In this series, I’m going to discuss various biblical terms that are often misused or misunderstood because of the way we use the English terms today. In other words, we often read our modern day definitions into scriptural words. This is not a valid way to understand Scripture.
In this post, I would like for us to consider the English term “preach”. This is what wiktionary says about the verb “preach”:
1. Give a sermon.
2. Advocate or support verbally in an insisting, urging, or inciting manner.
In Scripture, this term usually translates two Greek terms: ÎºÎ·ÏÏÏƒÏƒÏ‰ (kÄ“russÅ) and Îµá½Î±Î³Î³ÎµÎ»Î¯Î¶Î¿Î¼Î±Î¹ (euangelizomai). ÎºÎ·ÏÏÏƒÏƒÏ‰ (kÄ“russÅ) generally means proclaim aloud, mention publicly, announce. This is similar to definition #2 above. The second term, Îµá½Î±Î³Î³ÎµÎ»Î¯Î¶Î¿Î¼Î±Î¹ (euangelizomai), generally means to bring or announce good news.
If you study the usage of these two terms in Scripture, you’ll find something very interesting. They are always used in the sense of announcing the gospel or proclaiming the word of God outside the context of the church, that is, to unbelievers. They are never used (as far as I can tell) in the context of the church meeting. For example, consider these passages:
Philip went down to the city of Samaria and proclaimed (ÎºÎ·ÏÏÏƒÏƒÏ‰ – kÄ“russÅ) to them the Christ. (Acts 8:5 ESV)
But when they believed Philip as he preached good news (Îµá½Î±Î³Î³ÎµÎ»Î¯Î¶Î¿Î¼Î±Î¹ – euangelizomai) about the kingdom of God and the name of Jesus Christ, they were baptized, both men and women. (Acts 8:12 ESV)
Notice that even when the terms are used in Paul’s letters written to churches, the terms refer to proclamation that happened before the people were part of the church:
For you remember, brothers, our labor and toil: we worked night and day, that we might not be a burden to any of you, while we proclaimed (ÎºÎ·ÏÏÏƒÏƒÏ‰ – kÄ“russÅ) to you the gospel of God. (1 Thessalonians 2:9 ESV)
However, today, it is common to use the term “preach” in the context of the church. In fact, many believe that the purpose for meeting with the church is to learn from “preaching”. To take this further, the “preacher” – that is, the one who preaches – has been turned into a title or position for a specific person within the church. Instead, in Scripture, this term relates to anyone and everyone who proclaims the truth of the gospel of the kingdom of God.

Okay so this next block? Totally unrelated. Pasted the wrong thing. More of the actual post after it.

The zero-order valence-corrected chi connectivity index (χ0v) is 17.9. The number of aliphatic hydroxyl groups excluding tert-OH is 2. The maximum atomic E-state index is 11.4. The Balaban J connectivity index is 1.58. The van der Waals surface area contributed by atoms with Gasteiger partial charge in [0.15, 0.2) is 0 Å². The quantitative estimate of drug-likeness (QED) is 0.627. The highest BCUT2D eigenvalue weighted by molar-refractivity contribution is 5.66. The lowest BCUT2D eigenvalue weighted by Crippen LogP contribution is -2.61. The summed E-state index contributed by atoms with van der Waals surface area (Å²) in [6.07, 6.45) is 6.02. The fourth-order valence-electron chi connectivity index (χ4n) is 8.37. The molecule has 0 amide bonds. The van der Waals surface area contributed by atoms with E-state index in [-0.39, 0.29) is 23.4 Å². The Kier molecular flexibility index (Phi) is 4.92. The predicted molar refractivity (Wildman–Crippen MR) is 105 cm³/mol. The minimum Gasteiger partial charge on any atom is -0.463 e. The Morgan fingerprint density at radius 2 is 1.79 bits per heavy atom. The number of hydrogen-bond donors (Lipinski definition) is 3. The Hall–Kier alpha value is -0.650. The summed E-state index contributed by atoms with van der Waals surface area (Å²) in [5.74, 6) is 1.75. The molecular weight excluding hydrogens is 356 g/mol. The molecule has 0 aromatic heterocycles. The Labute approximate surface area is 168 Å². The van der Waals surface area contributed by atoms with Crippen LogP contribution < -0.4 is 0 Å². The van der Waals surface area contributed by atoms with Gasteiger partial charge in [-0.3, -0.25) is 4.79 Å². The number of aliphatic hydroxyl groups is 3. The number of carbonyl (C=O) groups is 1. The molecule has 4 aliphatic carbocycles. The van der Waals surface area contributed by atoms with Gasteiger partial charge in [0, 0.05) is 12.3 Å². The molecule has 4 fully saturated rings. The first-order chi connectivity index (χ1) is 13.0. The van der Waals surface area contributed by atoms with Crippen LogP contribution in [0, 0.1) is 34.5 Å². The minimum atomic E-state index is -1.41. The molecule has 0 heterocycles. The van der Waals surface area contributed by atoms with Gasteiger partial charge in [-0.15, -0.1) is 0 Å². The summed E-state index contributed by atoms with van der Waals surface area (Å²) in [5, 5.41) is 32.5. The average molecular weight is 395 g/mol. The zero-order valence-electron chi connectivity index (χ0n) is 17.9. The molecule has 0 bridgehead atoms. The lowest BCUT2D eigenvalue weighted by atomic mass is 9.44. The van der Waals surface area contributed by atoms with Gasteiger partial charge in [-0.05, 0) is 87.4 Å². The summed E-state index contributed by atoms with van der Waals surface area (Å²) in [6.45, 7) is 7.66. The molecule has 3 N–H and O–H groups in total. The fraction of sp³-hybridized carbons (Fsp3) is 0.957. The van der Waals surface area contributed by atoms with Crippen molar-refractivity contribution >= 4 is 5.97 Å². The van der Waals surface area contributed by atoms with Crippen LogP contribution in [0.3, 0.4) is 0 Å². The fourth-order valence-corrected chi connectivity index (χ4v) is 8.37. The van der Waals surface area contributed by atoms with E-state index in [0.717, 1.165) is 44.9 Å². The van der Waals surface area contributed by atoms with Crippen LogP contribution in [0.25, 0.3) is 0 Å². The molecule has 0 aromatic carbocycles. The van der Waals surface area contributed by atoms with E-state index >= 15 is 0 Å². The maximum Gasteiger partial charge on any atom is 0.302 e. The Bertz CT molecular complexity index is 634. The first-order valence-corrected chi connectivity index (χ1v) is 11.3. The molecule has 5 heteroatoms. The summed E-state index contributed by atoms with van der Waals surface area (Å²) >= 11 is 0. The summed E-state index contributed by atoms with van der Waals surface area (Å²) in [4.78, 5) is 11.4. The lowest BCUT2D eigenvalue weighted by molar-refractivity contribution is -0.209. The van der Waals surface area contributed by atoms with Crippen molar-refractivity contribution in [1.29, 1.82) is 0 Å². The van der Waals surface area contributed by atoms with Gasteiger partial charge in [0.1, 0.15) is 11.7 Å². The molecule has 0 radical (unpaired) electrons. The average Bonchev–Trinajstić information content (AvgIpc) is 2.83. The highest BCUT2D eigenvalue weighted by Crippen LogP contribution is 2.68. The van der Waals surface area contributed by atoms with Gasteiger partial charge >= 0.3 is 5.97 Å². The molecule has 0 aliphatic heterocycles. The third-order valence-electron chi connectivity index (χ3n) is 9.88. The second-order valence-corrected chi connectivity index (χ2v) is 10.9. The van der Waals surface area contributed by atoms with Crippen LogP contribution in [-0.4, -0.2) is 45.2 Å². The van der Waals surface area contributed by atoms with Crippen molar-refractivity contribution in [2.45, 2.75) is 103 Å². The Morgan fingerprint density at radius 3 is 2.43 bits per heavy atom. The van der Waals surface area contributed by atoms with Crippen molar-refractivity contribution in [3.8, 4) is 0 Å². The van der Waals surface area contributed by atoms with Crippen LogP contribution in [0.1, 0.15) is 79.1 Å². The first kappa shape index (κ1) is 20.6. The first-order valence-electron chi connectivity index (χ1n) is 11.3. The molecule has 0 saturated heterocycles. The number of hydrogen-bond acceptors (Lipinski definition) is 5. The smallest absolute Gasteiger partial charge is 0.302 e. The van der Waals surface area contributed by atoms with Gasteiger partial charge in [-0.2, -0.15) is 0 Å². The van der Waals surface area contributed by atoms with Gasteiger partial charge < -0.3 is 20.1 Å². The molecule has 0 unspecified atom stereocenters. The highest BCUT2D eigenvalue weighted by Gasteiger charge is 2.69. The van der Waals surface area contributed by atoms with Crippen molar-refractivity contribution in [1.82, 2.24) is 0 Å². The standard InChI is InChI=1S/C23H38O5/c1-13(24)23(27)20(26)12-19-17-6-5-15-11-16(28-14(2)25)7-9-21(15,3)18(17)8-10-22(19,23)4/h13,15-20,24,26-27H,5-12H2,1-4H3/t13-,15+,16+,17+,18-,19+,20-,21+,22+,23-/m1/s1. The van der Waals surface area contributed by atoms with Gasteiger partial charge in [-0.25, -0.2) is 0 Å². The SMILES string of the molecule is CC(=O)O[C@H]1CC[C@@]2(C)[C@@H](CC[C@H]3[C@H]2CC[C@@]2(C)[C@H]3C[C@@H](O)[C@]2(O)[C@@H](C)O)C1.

For example, consider this familiar passage:
But how are they to call on him in whom they have not believed? And how are they to believe in him of whom they have never heard? And how are they to hear without someone preaching (ÎºÎ·ÏÏÏƒÏƒÏ‰ – kÄ“russÅ)? (Romans 10:14 ESV)
Paul is not saying that people need a “preacher” – that is, an official in the church. He’s saying that they cannot hear unless someone – anyone – proclaims the gospel to them. In the following verse, Paul is not saying that “preachers” are “sent”, but that all believers are sent to proclaim the gospel.
When we read the English words “preach” or “preacher” in the Scriptures, we should think about someone who is proclaiming the gospel to unbelievers outside the context of the church. In fact, we should think about our own responsibility to proclaim the gospel. If, instead, we think about some titled position or office in the church which is synonymous with “pastor” or “elder” then we are not understanding the Scriptures the way the original author (and God!) intended for us to understand.
These (“servant”, “pastor”, “worship”, “preach”) are just a few examples of how meaning is important. It is illegitimate to read modern definitions of these words, and others, back into the Scriptures. Instead, we should understand what the words meant in their contexts – not in our contexts. I picked these words because they directly impact the meeting of the church. But, there are many other words that are often misunderstood in Scripture because of modern usage. Can you think of any?